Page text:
- Sunday Services at: 8:00, 11:00, 15:15*, 16:45, 18:00
- [++Margaret’s Tip++ – The 17:00 weekday services and the 15:15 Sunday service contain the Choral Evensong. These services are sung by boys and gentlemen’s choirs that feature some of the most enchanting, haunting and impressive church performances in the world!]
(IMAGE) – to the right shows the spectacular view of St. Paul’s Cathedral that you can get (for FREE) at the New Change Building next door. Read our post on free views of London.
Built by our country’s most famous architect, Christopher Wren, in the Baroque style, St. Paul’s origins lie centuries ago. There have been multiple St. Paul’s churches on the site our current St. Paul’s stands on today. Wren’s version started life shortly after the Great Fire of London burned the Medieval St. Paul’s to the ground in 1666.
Backed by King Charles II (who gave Wren – his favourite architect – official royal approval to build the church however he so choose…a move unpopular with the clergy who were based there), it took Wren over 9 years just to design the church and then only around 33 years to build it (which is amazing when you consider all the modern tools and equipment Wren didn’t have!).
St. Paul’s was consecrated in 1708 and at that point it was the tallest building in London – holding that title until 1962! Visit St. Paul’s website for more information on the history of the structure.
Today it is hard for people to imagine anything more English than St. Paul’s – but this was not always the case. Opinion was very much divided on St. Paul’s when it was first visible to the public. From praise, such as that by James Wright: “…without, within, below, above, the eye is filled with unrestrained delight.” to derision, such as the thought that the Cathedral had ‘an air of Popery…’ and was ‘un-English.’
Even Queen Victoria herself was not a fan of the Cathedral. She called St. Paul’s, “dark and dingy” and actually refused to go inside the building! A service was planned for Victoria’s diamond Jubilee, to take place at St. Paul’s. But the ceremony had to be moved outside the Cathedral (taking place near the front steps) because the Queen refused to leave her carriage to get near the church!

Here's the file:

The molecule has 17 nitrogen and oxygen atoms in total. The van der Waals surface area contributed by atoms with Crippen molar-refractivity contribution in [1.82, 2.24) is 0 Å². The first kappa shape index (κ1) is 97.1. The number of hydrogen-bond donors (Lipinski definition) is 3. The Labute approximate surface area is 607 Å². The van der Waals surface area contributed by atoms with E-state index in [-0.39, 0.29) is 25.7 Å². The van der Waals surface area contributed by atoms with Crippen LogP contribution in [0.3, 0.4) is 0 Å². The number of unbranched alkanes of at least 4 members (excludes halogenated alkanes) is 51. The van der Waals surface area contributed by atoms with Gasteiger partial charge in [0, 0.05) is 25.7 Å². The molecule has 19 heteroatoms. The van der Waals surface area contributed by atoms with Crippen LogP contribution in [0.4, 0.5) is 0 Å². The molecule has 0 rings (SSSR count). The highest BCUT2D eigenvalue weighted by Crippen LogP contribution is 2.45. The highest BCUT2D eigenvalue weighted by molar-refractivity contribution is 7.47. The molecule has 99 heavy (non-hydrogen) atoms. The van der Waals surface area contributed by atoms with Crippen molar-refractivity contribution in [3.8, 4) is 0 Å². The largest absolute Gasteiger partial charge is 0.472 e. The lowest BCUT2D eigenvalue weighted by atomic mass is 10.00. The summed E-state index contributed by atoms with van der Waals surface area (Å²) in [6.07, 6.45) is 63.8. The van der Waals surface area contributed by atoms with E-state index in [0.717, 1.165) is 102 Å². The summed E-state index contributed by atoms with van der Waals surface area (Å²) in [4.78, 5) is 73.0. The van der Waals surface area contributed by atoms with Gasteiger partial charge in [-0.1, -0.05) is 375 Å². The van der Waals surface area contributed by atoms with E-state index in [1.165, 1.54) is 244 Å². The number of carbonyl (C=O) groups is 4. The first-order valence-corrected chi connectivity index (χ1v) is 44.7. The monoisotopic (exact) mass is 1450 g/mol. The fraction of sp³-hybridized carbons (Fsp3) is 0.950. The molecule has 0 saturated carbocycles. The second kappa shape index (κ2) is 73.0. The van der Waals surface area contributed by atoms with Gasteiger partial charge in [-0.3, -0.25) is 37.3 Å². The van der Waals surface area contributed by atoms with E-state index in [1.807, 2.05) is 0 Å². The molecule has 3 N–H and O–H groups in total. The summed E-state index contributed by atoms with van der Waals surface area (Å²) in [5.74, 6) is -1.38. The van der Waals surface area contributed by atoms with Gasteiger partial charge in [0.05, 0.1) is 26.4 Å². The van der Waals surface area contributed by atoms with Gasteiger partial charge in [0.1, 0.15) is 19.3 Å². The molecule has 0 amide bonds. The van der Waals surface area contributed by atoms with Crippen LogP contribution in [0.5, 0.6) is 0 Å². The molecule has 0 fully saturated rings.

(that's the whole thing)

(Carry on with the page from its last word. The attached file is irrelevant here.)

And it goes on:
Note: Keep an eye out for a plaque commemorating this event at the base of the front steps today.
As the centuries have passed, praise and admiration for St. Paul’s have grown and it is now generally agreed that it is, indeed, a real masterpiece. Oh – and for what it is worth, our current queen, Elizabeth II, attended her Diamond Jubilee service inside St. Paul’s!
Today the Cathedral is still an important Anglican building. In addition to the main naive there are a number of smaller chapels attached, including the American Memorial Chapel which commemorates the 28,000 US soldiers who were killed on the way to or whilst stationed in the United Kingdom during World War II. Ceremonies and services are still head in the church all year ‘round.
St. Paul’s also has played host to numerous funerals and contains the burial tombs and some 200 memorials for many extremely recognisable names; Wellington, Nelson, Turner, Nightingale, and Johnson just to name a few! Wren himself is buried inside the Cathedral, as well.
Want to know what Wren’s tomb is like? Come along on one of our tours to find out!